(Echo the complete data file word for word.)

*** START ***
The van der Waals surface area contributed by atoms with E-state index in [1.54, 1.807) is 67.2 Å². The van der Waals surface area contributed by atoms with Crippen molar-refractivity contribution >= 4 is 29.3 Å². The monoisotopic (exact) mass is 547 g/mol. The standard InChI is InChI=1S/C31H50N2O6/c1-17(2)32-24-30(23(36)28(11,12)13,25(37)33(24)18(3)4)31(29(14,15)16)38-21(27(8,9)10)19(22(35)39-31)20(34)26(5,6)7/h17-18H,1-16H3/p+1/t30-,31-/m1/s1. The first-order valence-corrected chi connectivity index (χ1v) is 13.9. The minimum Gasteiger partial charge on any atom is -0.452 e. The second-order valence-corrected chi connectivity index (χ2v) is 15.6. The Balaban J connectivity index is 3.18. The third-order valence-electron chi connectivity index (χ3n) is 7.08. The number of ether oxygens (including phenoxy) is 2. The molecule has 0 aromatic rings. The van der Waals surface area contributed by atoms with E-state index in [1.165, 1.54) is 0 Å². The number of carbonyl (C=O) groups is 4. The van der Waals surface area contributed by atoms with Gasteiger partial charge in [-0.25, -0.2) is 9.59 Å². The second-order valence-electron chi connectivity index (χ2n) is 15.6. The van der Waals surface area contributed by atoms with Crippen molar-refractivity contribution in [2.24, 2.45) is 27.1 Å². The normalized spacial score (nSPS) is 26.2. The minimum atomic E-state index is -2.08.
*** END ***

The van der Waals surface area contributed by atoms with E-state index in [1.54, 1.807) is 67.2 Å². The van der Waals surface area contributed by atoms with Crippen molar-refractivity contribution >= 4 is 29.3 Å². The monoisotopic (exact) mass is 547 g/mol. The standard InChI is InChI=1S/C31H50N2O6/c1-17(2)32-24-30(23(36)28(11,12)13,25(37)33(24)18(3)4)31(29(14,15)16)38-21(27(8,9)10)19(22(35)39-31)20(34)26(5,6)7/h17-18H,1-16H3/p+1/t30-,31-/m1/s1. The first-order valence-corrected chi connectivity index (χ1v) is 13.9. The minimum Gasteiger partial charge on any atom is -0.452 e. The second-order valence-corrected chi connectivity index (χ2v) is 15.6. The Balaban J connectivity index is 3.18. The third-order valence-electron chi connectivity index (χ3n) is 7.08. The number of ether oxygens (including phenoxy) is 2. The molecule has 0 aromatic rings. The van der Waals surface area contributed by atoms with E-state index in [1.165, 1.54) is 0 Å². The number of carbonyl (C=O) groups is 4. The van der Waals surface area contributed by atoms with Gasteiger partial charge in [-0.25, -0.2) is 9.59 Å². The second-order valence-electron chi connectivity index (χ2n) is 15.6. The van der Waals surface area contributed by atoms with Crippen molar-refractivity contribution in [2.24, 2.45) is 27.1 Å². The normalized spacial score (nSPS) is 26.2. The minimum atomic E-state index is -2.08.